You are feeling the pressure to get through the course material as quickly as possible. In your rush you talk rapidly, move quickly through overheads, and hold class questions to a minimum.
You're presenting new concepts and new vocabulary so quickly that the interpreter/captionist is frequently asking you to repeat information to catch up.
Often the interpreter/captionist finds himself/herself in the situation of conveying just the core of the information presented; they may not always have time to signal the Deaf/HH students when there is a change of topic because the information is being presented at such a rapid pace.
NOTE: The handout provides you with strategies to slow your pace and reduce the amount of material covered in class.
Interviews with faculty have found that new members feel more pressure to cover a significant quantity of material in each class, whereas more senior faculty are selective of the concepts to be covered and present those in more depth.
NOTE: The handout at the left provides you with an in-class evaluation form you can use to obtain feedback from students on whether or not your strategies are successful
Strategies you can use if you believe your pace is too fast:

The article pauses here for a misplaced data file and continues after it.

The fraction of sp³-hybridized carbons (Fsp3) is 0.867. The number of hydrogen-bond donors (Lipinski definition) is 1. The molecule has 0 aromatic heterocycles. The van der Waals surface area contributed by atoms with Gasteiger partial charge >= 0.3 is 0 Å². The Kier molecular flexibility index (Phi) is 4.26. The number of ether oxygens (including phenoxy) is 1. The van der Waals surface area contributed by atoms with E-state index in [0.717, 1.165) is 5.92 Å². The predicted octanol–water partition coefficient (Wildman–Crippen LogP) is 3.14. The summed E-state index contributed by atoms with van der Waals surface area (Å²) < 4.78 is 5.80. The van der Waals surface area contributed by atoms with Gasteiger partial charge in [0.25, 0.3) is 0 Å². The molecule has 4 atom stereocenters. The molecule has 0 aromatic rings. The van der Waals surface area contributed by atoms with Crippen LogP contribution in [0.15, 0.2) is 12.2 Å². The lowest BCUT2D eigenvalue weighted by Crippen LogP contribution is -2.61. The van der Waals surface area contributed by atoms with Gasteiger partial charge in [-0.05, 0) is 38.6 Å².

Slow down. The rapid pace of instruction was one of the top areas of concern by deaf, hard-of-hearing, and hearing students in responses to a survey.
If you are presenting the material at a fast pace, and you know it, slow down; if you have never thought that the pace was too rapid, reconsider.
Rethink – and reduce -- the material to be covered in class. Present additional material in alternate formats such as in homework assignments, as part of a group project, as a reading assignment, or as an online learning activity.
When you are presenting material, provide clues to indicate when you are changing topics. Verbally indicate that the topic is changing, pause, point to the slide, draw a line on the board, etc.
Check with the interpreter/captionist, or with hard-of hearing students who may not be using access services, to make sure that they are able to keep up with the lecture.
Write important words and formulas on the board. Do not speak until you are finished writing. Use this method to force you to slow your pace. If using a Powerpoint presentation, provide access personnel with a copy.